After the 1993 flood disaster, the Corps' Kansas City headquarters placed a moratorium on floodplain developments, strictly prohibiting any construction without an environmental assessment. But after the Corps' St. Louis office assumed jurisdiction over the lower Missouri River in 1995, the agency reversed its position. By no small coincidence, U.S. Rep. Jim Talent, whose district includes Chesterfield, has lobbied hard for the Corps to recommend the federal financing of the levee-raising. Talent, a Chesterfield resident and consistent booster of development in the valley, has received ample campaign contributions from Chesterfield businessmen, including support for his failed 2000 gubernatorial bid. (During Talent's Congressional run in 1998, he got $9,000 from Thom Sehnert, who owns the Smoke House Market and Annie Gunn's restaurant in the valley and is a partner in the development of Chesterfield Grove.)
Once the Corps lifted the ban on building in the floodplain, the construction craze began. The Galloway Report specifically warned against such "uncoordinated and conflicting" rules, which, the report said, "have hindered efficient floodplain management." It also predicted that events such as the 1993 flood will reoccur, mainly because of encroachment on the floodplain by human activities.
Despite this knowledge, the Corps has continued to approve private levee-raisings. Ironically, the private flood-protection structures that the Corps permits often don't even meet its engineering standards. Take, for example, the improvements made to Bonhomme Creek, which received more than $1.6 million in TIF funds.
When the Missouri River floods, it backs up the small tributary, making the creek the most significant threat to interior flooding in the entire Chesterfield Valley. Not surprisingly, upgrading flood protection on the creek became a major component of Chesterfield's development plans. The levee district purchased 50,000 tons of rock from the Fred Weber quarry near Bridgeton to shore up the creek, which benefits the investors in the $20 million Chesterfield Grove project, including Sehnert.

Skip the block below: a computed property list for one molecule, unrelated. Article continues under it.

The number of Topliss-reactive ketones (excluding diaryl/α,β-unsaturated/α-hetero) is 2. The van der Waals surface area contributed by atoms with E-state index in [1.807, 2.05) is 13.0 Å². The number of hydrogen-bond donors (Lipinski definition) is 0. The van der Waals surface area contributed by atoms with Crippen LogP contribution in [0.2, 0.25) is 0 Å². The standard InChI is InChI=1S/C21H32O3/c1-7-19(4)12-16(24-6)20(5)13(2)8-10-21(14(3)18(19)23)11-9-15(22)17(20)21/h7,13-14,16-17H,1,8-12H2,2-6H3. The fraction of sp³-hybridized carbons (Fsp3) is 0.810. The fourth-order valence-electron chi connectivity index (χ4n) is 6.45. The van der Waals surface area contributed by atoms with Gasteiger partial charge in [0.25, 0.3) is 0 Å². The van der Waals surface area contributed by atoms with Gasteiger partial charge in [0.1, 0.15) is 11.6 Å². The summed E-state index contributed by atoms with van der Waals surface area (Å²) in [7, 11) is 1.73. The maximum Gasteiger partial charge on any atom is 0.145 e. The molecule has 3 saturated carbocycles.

But there was one hitch with the Bonhomme Creek project: Rip-rap used by the levee district to shore up the creek banks is considered substandard by Corps' guidelines. Some of the boulders weighed as much as 600 pounds. Within a few years, a Corps-led inspection revealed that the stones were already breaking into pieces as small as 1 inch. The levee district's engineer admitted that substandard material had been used but defended the action, saying the district had acquired larger rocks to compensate for the expected deterioration. Despite these findings, the Corps concluded that it would be too expensive to replace the rock. The Corps then routinely approved the credit application submitted by the levee district, which will likely result in the federal government's paying up to 65 percent -- more than $1 million -- for the Bonhomme Creek project.